Aiming to clarify its supervisory expectations related to risk management at large financial institutions, the Federal Reserve Thursday proposed guidance as part of a broader attempt to develop a new rating system for the bigger institutions.
Comments will be due March 18.
The guidance, the Fed said, would apply to large financial institutions, including: domestic bank holding companies and savings and loan holding companies with $50 billion or more in total consolidated assets; foreign banks operating in the United States with $50 billion or more in combined U.S. assets; and nonbank financial companies designated by the Financial Stability Oversight Council for supervision by the Fed Board.
In a release, the central bank said the new rating system would align with its the post-crisis supervisory program. It noted that the rating system was proposed in August, which would reflect assessments of a firm’s capital, liquidity, and governance and controls.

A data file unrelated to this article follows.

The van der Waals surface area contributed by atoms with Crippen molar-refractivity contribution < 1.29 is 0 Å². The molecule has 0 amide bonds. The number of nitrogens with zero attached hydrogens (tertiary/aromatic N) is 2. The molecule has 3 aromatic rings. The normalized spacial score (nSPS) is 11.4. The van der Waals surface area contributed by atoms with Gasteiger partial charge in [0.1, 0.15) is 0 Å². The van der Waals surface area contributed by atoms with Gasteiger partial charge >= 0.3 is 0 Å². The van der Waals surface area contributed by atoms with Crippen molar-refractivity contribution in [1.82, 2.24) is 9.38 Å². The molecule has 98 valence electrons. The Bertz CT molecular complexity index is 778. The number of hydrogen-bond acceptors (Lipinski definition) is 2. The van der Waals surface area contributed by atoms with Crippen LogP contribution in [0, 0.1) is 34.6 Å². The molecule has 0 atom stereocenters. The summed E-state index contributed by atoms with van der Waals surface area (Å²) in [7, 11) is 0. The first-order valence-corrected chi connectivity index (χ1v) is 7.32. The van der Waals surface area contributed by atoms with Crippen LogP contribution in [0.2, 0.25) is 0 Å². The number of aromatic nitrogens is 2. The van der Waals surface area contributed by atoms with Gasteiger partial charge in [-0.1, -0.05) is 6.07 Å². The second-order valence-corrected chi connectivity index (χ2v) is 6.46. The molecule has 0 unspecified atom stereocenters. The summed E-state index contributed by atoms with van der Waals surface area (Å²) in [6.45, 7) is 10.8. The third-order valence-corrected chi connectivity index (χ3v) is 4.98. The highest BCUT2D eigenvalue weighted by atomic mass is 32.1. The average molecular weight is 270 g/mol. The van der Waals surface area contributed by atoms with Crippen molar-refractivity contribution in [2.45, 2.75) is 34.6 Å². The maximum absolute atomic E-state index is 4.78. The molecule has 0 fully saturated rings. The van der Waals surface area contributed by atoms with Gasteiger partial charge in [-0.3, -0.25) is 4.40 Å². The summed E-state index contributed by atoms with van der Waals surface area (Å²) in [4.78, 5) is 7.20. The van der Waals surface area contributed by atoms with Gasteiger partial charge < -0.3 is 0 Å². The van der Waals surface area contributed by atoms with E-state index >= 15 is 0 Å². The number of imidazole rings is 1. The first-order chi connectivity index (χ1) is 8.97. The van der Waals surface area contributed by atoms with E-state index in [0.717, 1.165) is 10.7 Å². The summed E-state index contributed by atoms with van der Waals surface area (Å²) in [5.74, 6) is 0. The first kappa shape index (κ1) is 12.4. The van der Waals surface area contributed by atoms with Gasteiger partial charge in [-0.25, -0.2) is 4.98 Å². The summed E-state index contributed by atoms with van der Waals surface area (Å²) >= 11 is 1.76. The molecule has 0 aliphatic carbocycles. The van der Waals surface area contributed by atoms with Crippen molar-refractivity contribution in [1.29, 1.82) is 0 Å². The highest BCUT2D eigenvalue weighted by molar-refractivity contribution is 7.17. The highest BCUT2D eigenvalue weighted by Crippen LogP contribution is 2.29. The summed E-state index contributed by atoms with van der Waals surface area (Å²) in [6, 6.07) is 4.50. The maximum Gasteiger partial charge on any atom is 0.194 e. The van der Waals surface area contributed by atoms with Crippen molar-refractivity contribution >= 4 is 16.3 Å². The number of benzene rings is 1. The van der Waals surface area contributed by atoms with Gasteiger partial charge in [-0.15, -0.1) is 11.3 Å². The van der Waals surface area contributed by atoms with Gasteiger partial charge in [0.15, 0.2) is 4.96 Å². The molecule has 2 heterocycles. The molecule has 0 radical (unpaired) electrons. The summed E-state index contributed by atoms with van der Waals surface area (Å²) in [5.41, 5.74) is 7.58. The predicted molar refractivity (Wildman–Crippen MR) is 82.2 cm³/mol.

“The supervisory expectations described in today’s proposed guidance, as well as those for boards of directors, would help inform the Federal Reserve’s overall supervisory evaluation of a firm’s governance and controls,” the Fed said.
The proposed guidance, according to the Fed, identifies core principles for “effective senior management, who are directly accountable to the firm’s board of directors for the day-to-day management of the firm.” The agency said the principles include ensuring that the firm manages its risk in a way that is “prudent and consistent with its business strategy and risk management capabilities.”
It also identifies core principles for a firm’s business line management and independent risk management, the Fed said. “Business line management is responsible for the day-to-day management of specific business lines, such as residential mortgage operations. Independent risk management is responsible for conducting ongoing objective and critical assessments of a firm’s risks using personnel independent of the firm’s business line managers.”